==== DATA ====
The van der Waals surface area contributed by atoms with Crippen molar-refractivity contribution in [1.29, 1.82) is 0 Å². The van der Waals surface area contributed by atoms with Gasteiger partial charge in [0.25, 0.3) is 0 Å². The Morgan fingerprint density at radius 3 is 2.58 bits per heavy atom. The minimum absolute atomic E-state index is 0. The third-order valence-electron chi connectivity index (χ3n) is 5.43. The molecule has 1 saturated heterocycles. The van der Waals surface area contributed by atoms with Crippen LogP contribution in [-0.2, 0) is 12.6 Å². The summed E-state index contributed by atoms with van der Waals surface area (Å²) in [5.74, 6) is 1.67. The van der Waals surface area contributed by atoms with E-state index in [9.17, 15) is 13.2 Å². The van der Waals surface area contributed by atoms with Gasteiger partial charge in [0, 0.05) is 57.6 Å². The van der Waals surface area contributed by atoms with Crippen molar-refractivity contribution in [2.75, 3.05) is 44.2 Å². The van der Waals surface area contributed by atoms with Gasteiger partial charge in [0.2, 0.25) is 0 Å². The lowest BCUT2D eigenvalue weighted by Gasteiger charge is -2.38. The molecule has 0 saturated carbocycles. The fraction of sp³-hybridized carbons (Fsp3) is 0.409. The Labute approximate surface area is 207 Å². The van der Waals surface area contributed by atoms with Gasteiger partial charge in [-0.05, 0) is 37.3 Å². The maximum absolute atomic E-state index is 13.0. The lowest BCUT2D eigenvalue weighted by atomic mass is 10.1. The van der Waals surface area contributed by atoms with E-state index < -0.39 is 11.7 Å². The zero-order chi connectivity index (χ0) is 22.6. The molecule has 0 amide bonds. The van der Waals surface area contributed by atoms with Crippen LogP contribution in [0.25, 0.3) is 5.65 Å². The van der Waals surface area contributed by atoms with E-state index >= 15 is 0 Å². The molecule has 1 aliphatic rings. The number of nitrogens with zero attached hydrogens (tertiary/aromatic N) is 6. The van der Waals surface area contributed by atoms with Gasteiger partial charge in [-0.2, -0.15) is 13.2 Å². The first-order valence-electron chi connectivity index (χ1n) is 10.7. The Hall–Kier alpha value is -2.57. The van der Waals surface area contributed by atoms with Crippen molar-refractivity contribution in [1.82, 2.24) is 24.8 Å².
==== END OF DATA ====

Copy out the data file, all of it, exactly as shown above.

The van der Waals surface area contributed by atoms with Crippen molar-refractivity contribution in [1.29, 1.82) is 0 Å². The van der Waals surface area contributed by atoms with Gasteiger partial charge in [0.25, 0.3) is 0 Å². The Morgan fingerprint density at radius 3 is 2.58 bits per heavy atom. The minimum absolute atomic E-state index is 0. The third-order valence-electron chi connectivity index (χ3n) is 5.43. The molecule has 1 saturated heterocycles. The van der Waals surface area contributed by atoms with Crippen LogP contribution in [-0.2, 0) is 12.6 Å². The summed E-state index contributed by atoms with van der Waals surface area (Å²) in [5.74, 6) is 1.67. The van der Waals surface area contributed by atoms with E-state index in [9.17, 15) is 13.2 Å². The van der Waals surface area contributed by atoms with Gasteiger partial charge in [0, 0.05) is 57.6 Å². The van der Waals surface area contributed by atoms with Crippen molar-refractivity contribution in [2.75, 3.05) is 44.2 Å². The van der Waals surface area contributed by atoms with Gasteiger partial charge in [0.2, 0.25) is 0 Å². The lowest BCUT2D eigenvalue weighted by Gasteiger charge is -2.38. The molecule has 0 saturated carbocycles. The fraction of sp³-hybridized carbons (Fsp3) is 0.409. The Labute approximate surface area is 207 Å². The van der Waals surface area contributed by atoms with Gasteiger partial charge in [-0.05, 0) is 37.3 Å². The maximum absolute atomic E-state index is 13.0. The lowest BCUT2D eigenvalue weighted by atomic mass is 10.1. The van der Waals surface area contributed by atoms with E-state index < -0.39 is 11.7 Å². The zero-order chi connectivity index (χ0) is 22.6. The molecule has 0 amide bonds. The van der Waals surface area contributed by atoms with Crippen LogP contribution in [0.25, 0.3) is 5.65 Å². The van der Waals surface area contributed by atoms with E-state index >= 15 is 0 Å². The molecule has 1 aliphatic rings. The number of nitrogens with zero attached hydrogens (tertiary/aromatic N) is 6. The van der Waals surface area contributed by atoms with Gasteiger partial charge in [-0.2, -0.15) is 13.2 Å². The first-order valence-electron chi connectivity index (χ1n) is 10.7. The Hall–Kier alpha value is -2.57. The van der Waals surface area contributed by atoms with Crippen molar-refractivity contribution in [1.82, 2.24) is 24.8 Å².